Correspondence

3326.  Robert Bulwer Lytton to RB

As published in The Brownings’ Correspondence, 20, 79–80.

Florence

22d Jany [1854][1]

My dear Browning–

I send you a somewhat corrected and amplified copy of a Poem which you have already seen[2]—at best it is but crude rude incoherent sketch, but I cannot make more out of it: I think it however improved. I also send you 2 Nos of the Examiner which Forster has very kindly sent me.

I long for news of you—news, too, of our poor friends,[3] you will I know, give them my heart’s best love.

When they leave Rome, why not come to Florence? Come with you—when you come—when will that be? But perhaps this may be too near that scene of sudden sorrow—to allure them. I trust they will not think so. What month do you expect to have your new books out by? I think of them, every day, I assure you.

The Spirits say that these manifestations are the beginning of the Milen[n]ium—and the downfall of the Churches– A curious communication has I believe been recd from the founder of the Millerites,[4] who says that tho’ he was mistaken as to the sort of world-ending he predicted, and somewhat out in his calculations as to the date of it, yet the event is not very far off: but it is to be a spiritual and moral world-ending—that is a new state of things, in government & religion—new forms.

I have no news, but will write again very soon, and meanwhile I hope that you have red my former letter, and that I shall soon hear from you. With hearty love to all, and Master Pen all tenderest wishes, believe me my dear friend to be your faithfull & ever affect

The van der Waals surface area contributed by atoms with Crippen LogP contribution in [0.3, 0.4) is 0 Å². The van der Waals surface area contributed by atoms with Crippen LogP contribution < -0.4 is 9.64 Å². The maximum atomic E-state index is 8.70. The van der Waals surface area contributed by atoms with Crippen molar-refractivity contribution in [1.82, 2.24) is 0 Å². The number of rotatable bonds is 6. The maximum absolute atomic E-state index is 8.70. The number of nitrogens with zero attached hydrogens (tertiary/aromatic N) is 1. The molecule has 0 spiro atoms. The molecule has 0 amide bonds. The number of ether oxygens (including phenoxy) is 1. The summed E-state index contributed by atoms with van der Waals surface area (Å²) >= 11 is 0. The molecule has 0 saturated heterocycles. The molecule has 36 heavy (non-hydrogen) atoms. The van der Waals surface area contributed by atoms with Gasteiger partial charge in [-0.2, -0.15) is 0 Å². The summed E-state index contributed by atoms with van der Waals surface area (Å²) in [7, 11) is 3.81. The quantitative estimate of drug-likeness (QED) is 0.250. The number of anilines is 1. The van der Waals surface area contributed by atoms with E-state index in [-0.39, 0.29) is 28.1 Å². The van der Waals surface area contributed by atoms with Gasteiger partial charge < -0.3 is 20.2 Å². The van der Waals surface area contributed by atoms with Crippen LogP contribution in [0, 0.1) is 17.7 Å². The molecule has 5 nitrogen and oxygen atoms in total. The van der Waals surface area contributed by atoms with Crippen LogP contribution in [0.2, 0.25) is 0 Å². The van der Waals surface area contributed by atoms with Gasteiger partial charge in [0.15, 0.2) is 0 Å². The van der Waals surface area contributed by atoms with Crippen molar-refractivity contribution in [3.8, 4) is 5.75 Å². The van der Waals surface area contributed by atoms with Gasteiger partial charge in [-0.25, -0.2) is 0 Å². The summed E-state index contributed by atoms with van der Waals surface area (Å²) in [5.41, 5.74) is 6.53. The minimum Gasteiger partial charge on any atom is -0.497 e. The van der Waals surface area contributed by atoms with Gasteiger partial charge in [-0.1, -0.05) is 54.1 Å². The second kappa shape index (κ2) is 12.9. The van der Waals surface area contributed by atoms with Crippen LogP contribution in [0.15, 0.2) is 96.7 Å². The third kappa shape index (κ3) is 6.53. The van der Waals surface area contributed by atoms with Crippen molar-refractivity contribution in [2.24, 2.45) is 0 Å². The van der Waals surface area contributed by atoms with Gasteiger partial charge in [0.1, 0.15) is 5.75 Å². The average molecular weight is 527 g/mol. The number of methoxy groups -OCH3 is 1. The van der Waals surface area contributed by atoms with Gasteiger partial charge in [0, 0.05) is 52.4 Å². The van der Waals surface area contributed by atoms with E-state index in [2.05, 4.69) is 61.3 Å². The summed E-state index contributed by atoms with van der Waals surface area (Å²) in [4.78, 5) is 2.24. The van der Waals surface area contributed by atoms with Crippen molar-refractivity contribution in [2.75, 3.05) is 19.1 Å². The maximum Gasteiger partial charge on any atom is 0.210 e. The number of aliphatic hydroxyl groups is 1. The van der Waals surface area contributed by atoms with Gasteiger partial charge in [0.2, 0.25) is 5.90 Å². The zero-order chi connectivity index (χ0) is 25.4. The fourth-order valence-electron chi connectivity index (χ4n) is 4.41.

R∙B∙Lytton

P.S. I have just heard that there has been a revolution in Sicily, & that ye Kg of Naples, has fled to Pisa–[5] I dont know yet, if there is the slightest truth in the report, and take it cum grano salis,[6] But I shall be heartily glad if prove true.

Address, on integral page: Franco distino / Monr / Monr Browning / Via Bocca di Leone. 43. 3o po / Roma.

Publication: BBIS-10, pp. 60–61.

Manuscript: Armstrong Browning Library.

1. Year provided by postmark.

2. Unidentified.

3. The Storys.

4. William Miller (1782–1849) had calculated that the second coming of Christ would occur in 1843. His followers, known as Millerites or Adventists, were greatly disappointed when the predicted year came and went. A new date for the event was subsequently announced: 22 October 1844, with identical results. The Millerites soon broke up into various sects, some of which died out. The largest that remains is the Seventh-Day Adventist Church.

5. This rumor concerning Ferdinand II (1810–59), known for his brutal regime, proved to be untrue.

6. “With a grain of salt.”

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